A global bond retreat resumed on Thursday despite Fed chair Jay Powell’s insistence that the US central bank has no plans to wind down its bond-buying efforts any time soon, with many investors betting yields will top their March highs in the coming months as prices fall.

The Federal Reserve chief sparked a brief rally on Wednesday when he said it was too soon to talk about “tapering” the central bank’s purchases, capping a period of relative calm in bond markets since it last plunged in February and early March.

But US Treasuries swiftly gave up their price gains on Thursday, pulling down European bonds in their wake. Some fund managers pointed to the fleeting price increases as a sign that the Fed will struggle to contain a further rise in Treasury yields as the economy booms in the coming months.

Michael Kelly, head of multi-asset investment at PineBridge Investments, said he expects the 10-year Treasury yield — a benchmark for borrowing costs around the world — to rise “not due to expectations of tapering pulling forward, but the brute force of the economy rising”. If the Fed is unsuccessful at beating back market expectations, yields would be heading towards 2 per cent, rather than the current level of 1.658 per cent, he added.

The latest bout of selling came as data on Thursday showed the US economy grew at an annualised rate of 6.4 per cent in the first quarter, beating economists’ expectations. As more Americans are vaccinated against Covid-19 and restrictions lift, many investors expect an acceleration in growth and rising inflation — dimming the appeal of safe assets such as government bonds. According to forecasts compiled by Bloomberg, analysts also expect the benchmark bond to trade closer to 2 per cent by the end of the year.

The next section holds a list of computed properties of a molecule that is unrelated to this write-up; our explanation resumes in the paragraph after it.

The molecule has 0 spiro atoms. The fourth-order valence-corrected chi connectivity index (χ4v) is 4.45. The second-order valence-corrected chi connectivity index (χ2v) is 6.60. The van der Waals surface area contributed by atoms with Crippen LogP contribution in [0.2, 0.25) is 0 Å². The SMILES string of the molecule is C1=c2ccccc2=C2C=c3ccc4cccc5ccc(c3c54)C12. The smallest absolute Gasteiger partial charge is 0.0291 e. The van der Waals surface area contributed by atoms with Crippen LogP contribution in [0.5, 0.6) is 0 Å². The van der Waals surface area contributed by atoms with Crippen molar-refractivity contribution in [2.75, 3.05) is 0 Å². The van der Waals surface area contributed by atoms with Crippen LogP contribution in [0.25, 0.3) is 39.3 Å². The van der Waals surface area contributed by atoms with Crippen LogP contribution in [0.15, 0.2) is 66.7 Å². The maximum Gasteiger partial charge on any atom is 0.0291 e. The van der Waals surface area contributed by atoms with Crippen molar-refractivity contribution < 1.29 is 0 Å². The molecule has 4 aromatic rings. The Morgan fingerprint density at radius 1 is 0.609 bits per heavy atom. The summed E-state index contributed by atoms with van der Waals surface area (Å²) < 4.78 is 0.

Line chart of 10-year government bond yield (%) showing US Treasury yield has resumed its rise

Despite the vigorous recovery, Powell made it clear there are no plans to dial back the Fed’s $120bn monthly asset purchase programme.

“No, it is not time yet,” he said at Wednesday’s press conference. “Economic activity and hiring have just recently picked up after slowing over the winter, and it will take some time before we see substantial further progress.”

However, some investors have a more hawkish view on the future path of policy than Fed officials. “The pressure will start to build around the June meeting for tapering talk,” said Noelle Corum, a portfolio manager at Invesco.

The Fed’s most recent forecasts, published in March, indicate the central bank plans to keep interest rates tethered close to zero until at least 2024. But eurodollar futures, a widely watched measure of market interest rate expectations, currently point to a lift-off by early 2023, with at least two more increases expected by March the following year.

That conflict is likely to result in the market “testing” the Fed’s resolve by early summer, according to Mohammed Kazmi, a portfolio manager at Union Bancaire Privée.

“They have been able to push through this last meeting because we are still in the early stages of this vaccine-led recovery,” he said. “By June you will probably have seen two more very strong jobs reports. It’ll get harder and harder to explain that away.”

Other investors argue the aggressive pricing of rate increases is a sign markets are getting ahead of themselves. Mike Riddell, a portfolio manager at Allianz Global Investors, agrees with Powell’s assessment that inflationary pressures are likely to be temporary, and growth is likely to return to its underwhelming pre-Covid path once the initial rebound has passed.

“To expect another big sell-off, you would have to believe we are going into a higher growth environment than we have seen in the last decade,” Riddell said. “But demographics have worsened and debt levels are higher. I can’t see why growth would be going supersonic.”

The Treasury market may also face pressure from abroad. While the US led the February global retreat from bonds, the euro area weathered the storm relatively well. Now that Europe’s relatively sluggish vaccine rollouts are gathering pace, however, some fund managers believe European yields could bear the brunt of the next wave of selling. German yields rose to minus 0.18 on Thursday, the highest level since early 2020.

Kazmi has been selling longer-dated German bonds, betting that yields could be headed back above zero later in the year. “The rates markets is global,” he said. “Even if it’s Europe that leads the way this time, the US won’t be far behind.”